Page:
Last updated on November 2019

The Influence of Early and Continuous Exposure of Infants to Cow's Milk Formula on the Prevention of Milk Allergy


Brief description of study

Cow's milk protein (CMP) allergy is one of the most common food allergies and potentially a fatal one. Early feeding with CMP has been considered in the past as a risk factor for development of CMP allergy in high risk infants. Although other studies argue with this assumption and suggest early exposure to CMP might be protective against atopic dermatitis and CMP allergy. A cohort study that first introduction of CMP after 15-30 days of age, raised the risk for CMP allergy.The aim of this study is to investigate if early and continuous exposure to CMF will decrease CMP allergy rate.

Detailed Study Description

Background: Cow's milk protein (CMP) allergy is one of the most common food allergies and potentially a fatal one. The incidence of milk allergy is 1.5-3% in the first year of life, but only 60% of the reactions are IgE mediated. CMP allergy tends to resolve in approximately 45-50% of the infants at 1 year of age, in 60-75% at the age of 2, and 85-90% at 3 years. The range for IgE mediated CMP allergy is 29-76%. A recent study suggested that the natural history of CMP allergy might have changed over time, with slower rates of resolution and a higher proportion of children with disease persisting into adolescence and adulthood. In the past it has been described that there is more incidence of CMP allergy in children from families with positive history of allergy. Early feeding with CMP has been considered in the past as a risk factor for development of CMP allergy in high risk infants. Although other studies argue with this assumption and suggest early exposure to CMP might be protective against atopic dermatitis and CMP allergy. A cohort study that first introduction of CMP after 15-30 days of age, raised the risk for CMP allergy. A recent study on peanut allergy found that continuous early exposure to peanut dramatically decreased the incidence of peanut allergy. The research in the field of food allergy and especially in CMP allergy is very alert those days. But as far as the investigators knowledge, there are no prospective studies from the first days of life that examined the influence of early and continuous exposure to cow's milk formula (CMF) on CMP allergy. The existing data related to CMP allergy is controversial and inconclusive. Thus, no one can rely on it to establish clear recommendations for parents when is the best time to combine CMF in the infants diet. Working hypothesis and aims: The aim of the study is to investigate if early and continuous exposure to CMF will decrease CMP allergy rate. The investigators assumption is that the rate of CMP allergy in the intervention groups and in infants who are only feed by CMF, will be lower than in the group of infants who are exclusively breast feed. Methods: Recruitment of 2,500 infants from first day of life and divide the participants into 4 groups: 1. Exclusive breast feeding. 2. Exclusive CMF feeding. 3. Breast feeding with 20 cc of CMF per day. 4. Breast feeding with one meal per day of CMF. The mother will complete a survey questionnaire before the labor. Infants will be followed for 1 year. During this follow-up period -the participants will be examined by an allergologist at the age of 2 month and 1 year. In between, the infants will be followed by a phone questionnaire once in a month. Specific CM IgE analysis from umbilical cord blood and skin test at 2 month of age will be performed. Inclusion criteria - Term and near term newborns (gestational age of at least 36 weeks), normal birth weight, normal perinatal follow-up and without congenital defects. Expected results: The rate of CMP allergy in the intervention groups and in the group on exclusively CMF feeding will be lower than in the group on exclusive breast feeding. Importance: If the investigators will be able to prove the study hypothesis (and even if not), it will have a significant influence on the diet recommendations for infants. Probable implications to Medicine: If the investigators will get the expected results, the recommendations that exist today for infant's feeding can be changed.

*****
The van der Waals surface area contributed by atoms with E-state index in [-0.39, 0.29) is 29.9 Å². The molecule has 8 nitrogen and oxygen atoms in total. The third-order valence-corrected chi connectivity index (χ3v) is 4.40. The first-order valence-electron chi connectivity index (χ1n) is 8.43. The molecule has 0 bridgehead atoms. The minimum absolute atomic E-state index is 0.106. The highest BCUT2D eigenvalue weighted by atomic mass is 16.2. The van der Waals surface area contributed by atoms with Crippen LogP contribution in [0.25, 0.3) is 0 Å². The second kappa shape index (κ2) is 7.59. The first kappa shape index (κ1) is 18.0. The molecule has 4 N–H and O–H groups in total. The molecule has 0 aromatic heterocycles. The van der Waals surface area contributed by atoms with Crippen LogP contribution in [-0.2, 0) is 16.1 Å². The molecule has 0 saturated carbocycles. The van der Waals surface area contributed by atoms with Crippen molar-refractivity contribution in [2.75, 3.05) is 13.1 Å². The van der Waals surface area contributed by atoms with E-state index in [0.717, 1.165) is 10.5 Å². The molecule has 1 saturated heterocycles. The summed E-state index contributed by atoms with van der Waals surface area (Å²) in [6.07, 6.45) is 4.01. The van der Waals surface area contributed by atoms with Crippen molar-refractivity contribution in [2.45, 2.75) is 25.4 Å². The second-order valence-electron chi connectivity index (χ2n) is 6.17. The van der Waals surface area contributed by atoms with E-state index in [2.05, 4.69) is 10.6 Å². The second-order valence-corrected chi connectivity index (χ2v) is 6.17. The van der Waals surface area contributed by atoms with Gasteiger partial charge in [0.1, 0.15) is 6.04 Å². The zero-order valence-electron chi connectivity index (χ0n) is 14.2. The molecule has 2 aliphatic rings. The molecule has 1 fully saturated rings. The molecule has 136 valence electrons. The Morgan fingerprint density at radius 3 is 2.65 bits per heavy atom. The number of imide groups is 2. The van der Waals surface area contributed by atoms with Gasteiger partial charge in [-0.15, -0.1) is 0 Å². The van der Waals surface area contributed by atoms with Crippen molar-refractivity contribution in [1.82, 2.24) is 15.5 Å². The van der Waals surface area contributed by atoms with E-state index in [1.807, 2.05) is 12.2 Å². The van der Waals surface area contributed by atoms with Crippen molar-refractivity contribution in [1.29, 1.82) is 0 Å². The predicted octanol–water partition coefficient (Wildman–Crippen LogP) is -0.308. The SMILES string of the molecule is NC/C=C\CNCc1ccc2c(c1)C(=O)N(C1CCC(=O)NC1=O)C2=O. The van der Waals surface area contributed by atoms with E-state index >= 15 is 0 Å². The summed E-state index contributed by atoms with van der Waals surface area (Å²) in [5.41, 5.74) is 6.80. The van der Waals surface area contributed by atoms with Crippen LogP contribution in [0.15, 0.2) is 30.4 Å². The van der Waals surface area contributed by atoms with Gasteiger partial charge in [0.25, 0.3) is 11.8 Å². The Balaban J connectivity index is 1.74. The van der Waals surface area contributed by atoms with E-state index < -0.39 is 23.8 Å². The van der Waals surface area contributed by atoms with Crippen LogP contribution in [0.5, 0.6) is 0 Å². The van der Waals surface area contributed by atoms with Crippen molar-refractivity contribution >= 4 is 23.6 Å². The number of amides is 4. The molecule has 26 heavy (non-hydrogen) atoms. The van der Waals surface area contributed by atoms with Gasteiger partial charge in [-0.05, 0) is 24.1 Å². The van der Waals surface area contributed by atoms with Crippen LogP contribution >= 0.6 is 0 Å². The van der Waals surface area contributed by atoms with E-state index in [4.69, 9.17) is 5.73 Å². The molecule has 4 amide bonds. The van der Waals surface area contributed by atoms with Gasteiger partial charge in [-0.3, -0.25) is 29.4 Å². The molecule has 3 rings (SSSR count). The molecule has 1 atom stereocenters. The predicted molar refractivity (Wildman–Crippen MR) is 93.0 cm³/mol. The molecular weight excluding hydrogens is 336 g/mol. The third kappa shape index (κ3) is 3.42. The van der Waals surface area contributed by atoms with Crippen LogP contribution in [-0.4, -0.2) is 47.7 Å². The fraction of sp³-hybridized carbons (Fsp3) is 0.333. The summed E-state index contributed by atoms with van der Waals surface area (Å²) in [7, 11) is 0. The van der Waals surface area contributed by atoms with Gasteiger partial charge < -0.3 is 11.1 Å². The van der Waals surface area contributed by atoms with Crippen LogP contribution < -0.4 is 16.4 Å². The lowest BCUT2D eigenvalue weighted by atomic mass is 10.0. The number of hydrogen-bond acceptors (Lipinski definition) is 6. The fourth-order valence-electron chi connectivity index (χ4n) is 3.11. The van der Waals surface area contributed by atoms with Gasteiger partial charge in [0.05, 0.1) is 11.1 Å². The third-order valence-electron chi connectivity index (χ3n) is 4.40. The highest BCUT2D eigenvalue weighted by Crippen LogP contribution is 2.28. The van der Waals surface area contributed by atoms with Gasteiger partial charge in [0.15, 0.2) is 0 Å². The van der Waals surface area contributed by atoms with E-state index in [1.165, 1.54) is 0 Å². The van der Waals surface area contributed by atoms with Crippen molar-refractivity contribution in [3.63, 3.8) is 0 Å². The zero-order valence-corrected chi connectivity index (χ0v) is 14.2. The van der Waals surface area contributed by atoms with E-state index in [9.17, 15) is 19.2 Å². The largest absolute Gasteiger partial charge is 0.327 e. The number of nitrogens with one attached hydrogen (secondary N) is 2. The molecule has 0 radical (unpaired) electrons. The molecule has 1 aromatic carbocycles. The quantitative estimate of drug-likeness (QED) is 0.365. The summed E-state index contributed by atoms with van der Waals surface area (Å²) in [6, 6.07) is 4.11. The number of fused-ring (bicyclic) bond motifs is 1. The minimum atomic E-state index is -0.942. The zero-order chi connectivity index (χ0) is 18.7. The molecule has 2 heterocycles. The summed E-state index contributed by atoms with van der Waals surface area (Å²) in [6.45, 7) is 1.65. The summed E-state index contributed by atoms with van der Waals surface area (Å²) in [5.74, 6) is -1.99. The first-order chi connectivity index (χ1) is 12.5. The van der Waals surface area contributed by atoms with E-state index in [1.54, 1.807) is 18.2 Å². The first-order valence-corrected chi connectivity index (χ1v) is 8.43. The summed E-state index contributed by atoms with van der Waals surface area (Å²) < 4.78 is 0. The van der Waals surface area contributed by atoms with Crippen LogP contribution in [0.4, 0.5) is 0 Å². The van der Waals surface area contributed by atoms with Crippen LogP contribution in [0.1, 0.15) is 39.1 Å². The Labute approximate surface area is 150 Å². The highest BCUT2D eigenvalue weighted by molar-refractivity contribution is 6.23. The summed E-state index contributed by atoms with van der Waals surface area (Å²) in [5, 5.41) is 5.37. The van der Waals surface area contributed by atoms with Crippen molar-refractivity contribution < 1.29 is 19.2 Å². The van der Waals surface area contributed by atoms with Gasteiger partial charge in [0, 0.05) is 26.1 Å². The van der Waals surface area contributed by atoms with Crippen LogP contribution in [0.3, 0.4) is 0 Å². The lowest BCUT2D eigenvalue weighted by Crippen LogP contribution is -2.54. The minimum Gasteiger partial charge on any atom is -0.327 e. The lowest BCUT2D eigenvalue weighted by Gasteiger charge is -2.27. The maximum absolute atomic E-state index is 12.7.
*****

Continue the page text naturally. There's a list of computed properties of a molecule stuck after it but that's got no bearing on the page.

Clinical Study Identifier: NCT02785679

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Recruitment Status: Open


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